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The code I am using is:

public class Test extends JFrame implements ActionListener {

    private static final Color TRANSP_WHITE =
        new Color(new Float(1), new Float(1), new Float(1), new Float(0.5));
    private static final Color TRANSP_RED =
        new Color(new Float(1), new Float(0), new Float(0), new Float(0.1));
    private static final Color[] COLORS =
        new Color[]{TRANSP_RED, TRANSP_WHITE};
    private int index = 0;
    private JLabel label;
    private JButton button;

    public Test() {

        setLayout(new BoxLayout(getContentPane(), BoxLayout.Y_AXIS));
        label = new JLabel("hello world");


        button = new JButton("Click Me");



    public void actionPerformed(ActionEvent e) {
        if (e.getSource().equals(button)) {
            label.setBackground(COLORS[index % (COLORS.length)]);

    public static void main(String[] args) {
        new Test();

When I click the button to change the labales color the GUI looks like this:

Before: alt text After: alt text

Any ideas why?

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2 Answers 2

up vote 4 down vote accepted

You are giving the JLabel a background that is semi-transparent but you have specified that it is opaque. This means that Swing will not paint the components under it before it provides the JLabel with the Graphics object to use for drawing. The provided Graphics contains junk that it expects the JLabel to overwrite when it draws its background. However when it draws its background it is semi-transparent so the junk remains.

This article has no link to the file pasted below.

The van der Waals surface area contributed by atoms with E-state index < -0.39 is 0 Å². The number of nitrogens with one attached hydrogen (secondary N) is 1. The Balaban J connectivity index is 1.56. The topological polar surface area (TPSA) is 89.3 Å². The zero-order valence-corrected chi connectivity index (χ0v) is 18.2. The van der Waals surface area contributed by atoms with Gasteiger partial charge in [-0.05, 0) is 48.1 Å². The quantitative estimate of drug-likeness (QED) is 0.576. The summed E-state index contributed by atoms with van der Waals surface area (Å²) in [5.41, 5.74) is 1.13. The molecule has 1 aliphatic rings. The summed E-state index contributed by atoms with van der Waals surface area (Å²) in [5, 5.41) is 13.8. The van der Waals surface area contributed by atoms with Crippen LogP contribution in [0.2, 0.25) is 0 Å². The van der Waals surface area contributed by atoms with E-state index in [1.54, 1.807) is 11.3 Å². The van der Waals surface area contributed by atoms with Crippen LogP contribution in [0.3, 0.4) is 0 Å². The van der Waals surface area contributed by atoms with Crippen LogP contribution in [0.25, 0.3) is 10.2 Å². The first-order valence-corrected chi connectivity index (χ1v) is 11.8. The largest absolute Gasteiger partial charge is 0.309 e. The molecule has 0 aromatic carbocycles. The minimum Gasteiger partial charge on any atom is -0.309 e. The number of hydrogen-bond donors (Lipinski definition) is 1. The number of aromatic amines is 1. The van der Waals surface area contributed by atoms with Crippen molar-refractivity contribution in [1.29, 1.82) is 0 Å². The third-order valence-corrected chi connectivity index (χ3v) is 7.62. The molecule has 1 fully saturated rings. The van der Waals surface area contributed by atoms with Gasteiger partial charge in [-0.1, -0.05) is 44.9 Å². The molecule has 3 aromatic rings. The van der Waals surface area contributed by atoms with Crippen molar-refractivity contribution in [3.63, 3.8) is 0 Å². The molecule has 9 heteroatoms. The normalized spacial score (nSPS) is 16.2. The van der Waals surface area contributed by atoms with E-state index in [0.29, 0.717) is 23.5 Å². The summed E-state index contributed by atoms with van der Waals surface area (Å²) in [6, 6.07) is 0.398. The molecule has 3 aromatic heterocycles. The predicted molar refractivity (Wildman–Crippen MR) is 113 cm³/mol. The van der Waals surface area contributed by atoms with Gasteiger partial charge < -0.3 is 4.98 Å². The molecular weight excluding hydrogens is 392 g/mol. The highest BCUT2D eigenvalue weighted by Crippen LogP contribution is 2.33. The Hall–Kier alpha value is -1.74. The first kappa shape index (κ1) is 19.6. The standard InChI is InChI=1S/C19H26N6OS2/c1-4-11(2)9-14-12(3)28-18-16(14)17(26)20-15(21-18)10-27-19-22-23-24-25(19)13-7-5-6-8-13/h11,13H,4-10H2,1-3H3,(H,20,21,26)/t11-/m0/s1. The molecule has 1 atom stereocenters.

To fix the problem you need to create an extension of JLabel that is not opaque but has an overridden paintComponent method that will draw the background you want.

EDIT: Here's an example:

public class TranslucentLabel extends JLabel {
    public TranslucentLabel(String text) {

    protected void paintComponent(Graphics graphics) {
        graphics.fillRect(0, 0, getWidth(), getHeight());
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could you provide an example of the paintComponent method? – Aly Mar 21 '10 at 16:16

Backgrounds With Transparency provides the solution you accepted, but also provides you with a solution you can use without extending JLabel, which might be of interest.

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